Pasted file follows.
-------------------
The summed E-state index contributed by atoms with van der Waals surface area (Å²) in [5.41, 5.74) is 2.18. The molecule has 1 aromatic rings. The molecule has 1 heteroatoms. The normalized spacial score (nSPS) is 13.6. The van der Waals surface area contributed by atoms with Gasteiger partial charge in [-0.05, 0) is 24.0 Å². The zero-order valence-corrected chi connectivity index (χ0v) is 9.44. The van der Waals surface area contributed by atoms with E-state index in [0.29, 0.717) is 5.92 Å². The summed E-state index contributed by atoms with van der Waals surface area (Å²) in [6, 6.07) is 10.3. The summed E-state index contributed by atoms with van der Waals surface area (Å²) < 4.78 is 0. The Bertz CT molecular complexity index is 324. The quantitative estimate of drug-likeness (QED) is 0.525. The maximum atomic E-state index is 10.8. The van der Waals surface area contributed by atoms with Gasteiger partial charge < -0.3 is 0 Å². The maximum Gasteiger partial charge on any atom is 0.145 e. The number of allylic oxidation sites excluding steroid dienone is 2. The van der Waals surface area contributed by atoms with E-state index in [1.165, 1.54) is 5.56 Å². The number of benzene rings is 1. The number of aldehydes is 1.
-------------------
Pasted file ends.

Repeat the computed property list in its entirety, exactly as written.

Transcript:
The summed E-state index contributed by atoms with van der Waals surface area (Å²) in [5.41, 5.74) is 2.18. The molecule has 1 aromatic rings. The molecule has 1 heteroatoms. The normalized spacial score (nSPS) is 13.6. The van der Waals surface area contributed by atoms with Gasteiger partial charge in [-0.05, 0) is 24.0 Å². The zero-order valence-corrected chi connectivity index (χ0v) is 9.44. The van der Waals surface area contributed by atoms with E-state index in [0.29, 0.717) is 5.92 Å². The summed E-state index contributed by atoms with van der Waals surface area (Å²) in [6, 6.07) is 10.3. The summed E-state index contributed by atoms with van der Waals surface area (Å²) < 4.78 is 0. The Bertz CT molecular complexity index is 324. The quantitative estimate of drug-likeness (QED) is 0.525. The maximum atomic E-state index is 10.8. The van der Waals surface area contributed by atoms with Gasteiger partial charge < -0.3 is 0 Å². The maximum Gasteiger partial charge on any atom is 0.145 e. The number of allylic oxidation sites excluding steroid dienone is 2. The van der Waals surface area contributed by atoms with E-state index in [1.165, 1.54) is 5.56 Å². The number of benzene rings is 1. The number of aldehydes is 1.